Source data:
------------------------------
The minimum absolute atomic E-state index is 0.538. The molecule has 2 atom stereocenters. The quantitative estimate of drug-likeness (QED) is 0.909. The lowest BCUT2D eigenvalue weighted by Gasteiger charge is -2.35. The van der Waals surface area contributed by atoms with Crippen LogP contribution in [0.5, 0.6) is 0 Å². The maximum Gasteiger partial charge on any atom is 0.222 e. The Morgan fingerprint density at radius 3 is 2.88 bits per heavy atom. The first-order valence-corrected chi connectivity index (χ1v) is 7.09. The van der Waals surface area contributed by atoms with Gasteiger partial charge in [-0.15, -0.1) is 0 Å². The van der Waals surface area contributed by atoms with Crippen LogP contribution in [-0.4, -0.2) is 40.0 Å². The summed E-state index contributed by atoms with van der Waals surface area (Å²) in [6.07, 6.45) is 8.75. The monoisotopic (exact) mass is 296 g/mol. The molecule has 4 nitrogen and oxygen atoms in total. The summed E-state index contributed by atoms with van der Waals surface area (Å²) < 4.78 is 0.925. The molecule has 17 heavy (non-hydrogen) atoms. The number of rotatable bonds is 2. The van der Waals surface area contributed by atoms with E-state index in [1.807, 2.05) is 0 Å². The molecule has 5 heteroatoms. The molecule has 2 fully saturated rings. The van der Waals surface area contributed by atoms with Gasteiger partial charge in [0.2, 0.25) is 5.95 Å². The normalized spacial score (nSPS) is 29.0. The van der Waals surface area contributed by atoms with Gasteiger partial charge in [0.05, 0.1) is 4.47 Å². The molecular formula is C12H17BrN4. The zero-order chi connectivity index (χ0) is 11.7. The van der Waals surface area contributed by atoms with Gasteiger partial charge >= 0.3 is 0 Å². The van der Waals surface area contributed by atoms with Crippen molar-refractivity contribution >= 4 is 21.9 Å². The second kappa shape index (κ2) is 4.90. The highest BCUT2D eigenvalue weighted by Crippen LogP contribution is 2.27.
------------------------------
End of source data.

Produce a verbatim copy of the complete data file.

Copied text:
The minimum absolute atomic E-state index is 0.538. The molecule has 2 atom stereocenters. The quantitative estimate of drug-likeness (QED) is 0.909. The lowest BCUT2D eigenvalue weighted by Gasteiger charge is -2.35. The van der Waals surface area contributed by atoms with Crippen LogP contribution in [0.5, 0.6) is 0 Å². The maximum Gasteiger partial charge on any atom is 0.222 e. The Morgan fingerprint density at radius 3 is 2.88 bits per heavy atom. The first-order valence-corrected chi connectivity index (χ1v) is 7.09. The van der Waals surface area contributed by atoms with Gasteiger partial charge in [-0.15, -0.1) is 0 Å². The van der Waals surface area contributed by atoms with Crippen LogP contribution in [-0.4, -0.2) is 40.0 Å². The summed E-state index contributed by atoms with van der Waals surface area (Å²) in [6.07, 6.45) is 8.75. The monoisotopic (exact) mass is 296 g/mol. The molecule has 4 nitrogen and oxygen atoms in total. The summed E-state index contributed by atoms with van der Waals surface area (Å²) < 4.78 is 0.925. The molecule has 17 heavy (non-hydrogen) atoms. The number of rotatable bonds is 2. The van der Waals surface area contributed by atoms with E-state index in [1.807, 2.05) is 0 Å². The molecule has 5 heteroatoms. The molecule has 2 fully saturated rings. The van der Waals surface area contributed by atoms with Gasteiger partial charge in [0.2, 0.25) is 5.95 Å². The normalized spacial score (nSPS) is 29.0. The van der Waals surface area contributed by atoms with Gasteiger partial charge in [0.05, 0.1) is 4.47 Å². The molecular formula is C12H17BrN4. The zero-order chi connectivity index (χ0) is 11.7. The van der Waals surface area contributed by atoms with Gasteiger partial charge >= 0.3 is 0 Å². The van der Waals surface area contributed by atoms with Crippen molar-refractivity contribution >= 4 is 21.9 Å². The second kappa shape index (κ2) is 4.90. The highest BCUT2D eigenvalue weighted by Crippen LogP contribution is 2.27.